JTA NEWS
19 February 2019 - 14 Adar I 5779 - י"ד אדר א' ה' אלפים תשע"ט
JTA NEWS :
Regional
Hair salon in Taiwan displays Nazi logos E-mail

Following complaints from many offended local residents, a hair salon in northern Taiwan recently covered the logo on its store signs, which some felt resembled a swastika.

Hsu Chen-yang, the owner of the Berlin Hair Salon in Hsinchu City, told the Taiwan News that the logo was supposed to look like four razor blades, and that he covered it up after the protests against it grew more intense. The salon also changed the logo on its Facebook page, following hundreds of negative comments in both English and Chinese, according to the Taiwan News. The logo was reportedly created by a designer hired by the shop.

In a statement, the Jewish Center of Taipei had called for the signs to be taken down. In addition, the German Institute of Taipei, in a statement issued on behalf of the German Foreign Ministry, said that “using Nazi symbols for commercial purposes is a despicable act of offense against the victims of the Holocaust. We call upon the owner of the shop to immediately remove those Nazi signs.”

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All-female delegation brings health-tech innovation to Japan E-mail

A delegation of elite female Israeli technology executives visited Japan in October to bolster Israeli-Japanese health technology ties.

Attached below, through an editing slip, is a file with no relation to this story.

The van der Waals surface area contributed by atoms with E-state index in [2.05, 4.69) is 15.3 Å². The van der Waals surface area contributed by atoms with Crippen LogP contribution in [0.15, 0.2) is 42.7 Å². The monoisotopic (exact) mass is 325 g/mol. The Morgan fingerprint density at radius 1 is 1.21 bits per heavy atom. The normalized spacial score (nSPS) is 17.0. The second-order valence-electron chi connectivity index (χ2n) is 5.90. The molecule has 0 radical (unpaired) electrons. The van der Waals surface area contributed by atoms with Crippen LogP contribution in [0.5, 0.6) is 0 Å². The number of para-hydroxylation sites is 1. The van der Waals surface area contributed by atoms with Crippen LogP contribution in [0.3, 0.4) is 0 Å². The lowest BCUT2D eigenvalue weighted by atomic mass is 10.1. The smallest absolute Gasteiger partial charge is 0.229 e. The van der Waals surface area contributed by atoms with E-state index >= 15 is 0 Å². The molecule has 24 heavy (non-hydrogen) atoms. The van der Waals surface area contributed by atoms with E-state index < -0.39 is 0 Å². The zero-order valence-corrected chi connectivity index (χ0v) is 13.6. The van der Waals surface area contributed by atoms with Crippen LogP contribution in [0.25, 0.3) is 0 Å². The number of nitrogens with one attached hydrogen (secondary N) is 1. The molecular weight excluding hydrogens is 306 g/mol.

Organised by mHealth Israel, an organisation that aims to create global awareness of Israel as a world leader in health technologies, the delegation met with Japanese government representatives and officials from tech giants such as Sony, Mitsubishi and Canon, as well as Japanese women in medical technology.

The three-day visit included meetings in Tokyo and Osaka with potential partners seeking co-innovation and investment partnerships, and startup managers, in addition to visits to major tech companies, including NTT Data and BIO Japan.

Members of the delegation included Efrat Ramati of Ladysense, Oranit Ido of DreaMed Diabetes, Ravit Ram Bar-Dea of Well-Beat, Merav Weinstock of IMNA and Hilla Ben Pazi of Neurocan.

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Car accident outside Hong Kong Jewish Community Centre E-mail

Police are investigating an incident that happened on Shabbat morning 20 October during Kiddush luncheon at the Ohel Leah Synagogue (OLS), outside the Hong Kong Jewish Community Centre (JCC).

According to eyewitnesses and police statements, a 60-year-old female driver of a private car lost control of her vehicle on Robinson Road, tragically hitting two pedestrians – a mother and her young son – then collided with another car that then mounted the curb and careened into the fence near the OLS gate.

After that second car hit the wall, smoke poured out of the engine and the car caught fire. The driver was pulled out of the burning vehicle by a security guard at the JCC and was safe. The incident was the first ever involving a car mounting the pavement next to the OLS gate.

The two pedestrians who had been hit by the first car were severely injured and were taken to hospital.